Why do consumers want to know about where their food comes from? Food comes from a lot of places nowadays, which leaves consumers blind to the actual production process. Sure, some places open up their production facilities, but that doesn’t mean consumers can observe the entire process, let alone afford to travel to every place that makes their favorite foods. 

Process labels are driven by consumers’ desires to know how their food was made and if that production process aligns with their values. It creates transparency when literal transparency can’t happen. 

What's the harm in process labels?
Just like anything in life, there are pros and cons to consumer labels.

For the consumer, process labels are perceived as a good thing. They let consumers feel like they have more control over deciding what foods they choose to eat. Consumers also connect to brands based on perceived values from package labeling, which can build trust. On the other hand, labels allow producers and marketers to communicate with their target audiences. And process labels create a perceived value to the product which allows them to stand out from the competition.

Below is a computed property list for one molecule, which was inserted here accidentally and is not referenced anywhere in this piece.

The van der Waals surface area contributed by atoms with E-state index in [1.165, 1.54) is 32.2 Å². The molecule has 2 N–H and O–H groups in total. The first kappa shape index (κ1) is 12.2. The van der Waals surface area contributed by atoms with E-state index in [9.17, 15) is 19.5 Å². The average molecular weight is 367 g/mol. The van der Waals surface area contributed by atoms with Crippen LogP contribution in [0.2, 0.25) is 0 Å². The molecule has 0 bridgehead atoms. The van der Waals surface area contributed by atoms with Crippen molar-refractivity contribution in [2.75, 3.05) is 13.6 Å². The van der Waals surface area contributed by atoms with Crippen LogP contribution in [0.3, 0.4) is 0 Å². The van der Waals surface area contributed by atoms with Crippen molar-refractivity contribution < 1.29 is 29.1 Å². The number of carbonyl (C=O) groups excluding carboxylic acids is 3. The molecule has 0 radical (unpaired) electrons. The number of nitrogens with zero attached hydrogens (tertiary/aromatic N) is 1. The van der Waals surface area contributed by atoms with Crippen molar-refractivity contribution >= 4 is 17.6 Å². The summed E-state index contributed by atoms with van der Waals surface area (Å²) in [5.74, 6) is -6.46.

But everything comes with implications:
  • Markets are able to more easily mislead consumers through guidelines
  • Food prices can increase due to perceived added value
  • Misleading labels induce unsubstantiated quality expectations for the newly labeled products  
  • Misperceptions from misleading labels can stunt scientific and technological advances in agriculture

So what can federal and state governments do to fix these issues in a way that benefits consumers, agriculturalists, and brands? We’ll talk about that more next week. 

Want to Learn More About Process Labels?
Download our free paper, Process Labeling of Food: Consumer Behavior, the Agricultural Sector, and Policy Recommendations.

By Kimberly Nelson
Disclaimer: This blog series does not reflect the views of CAST. The views presented are the author's.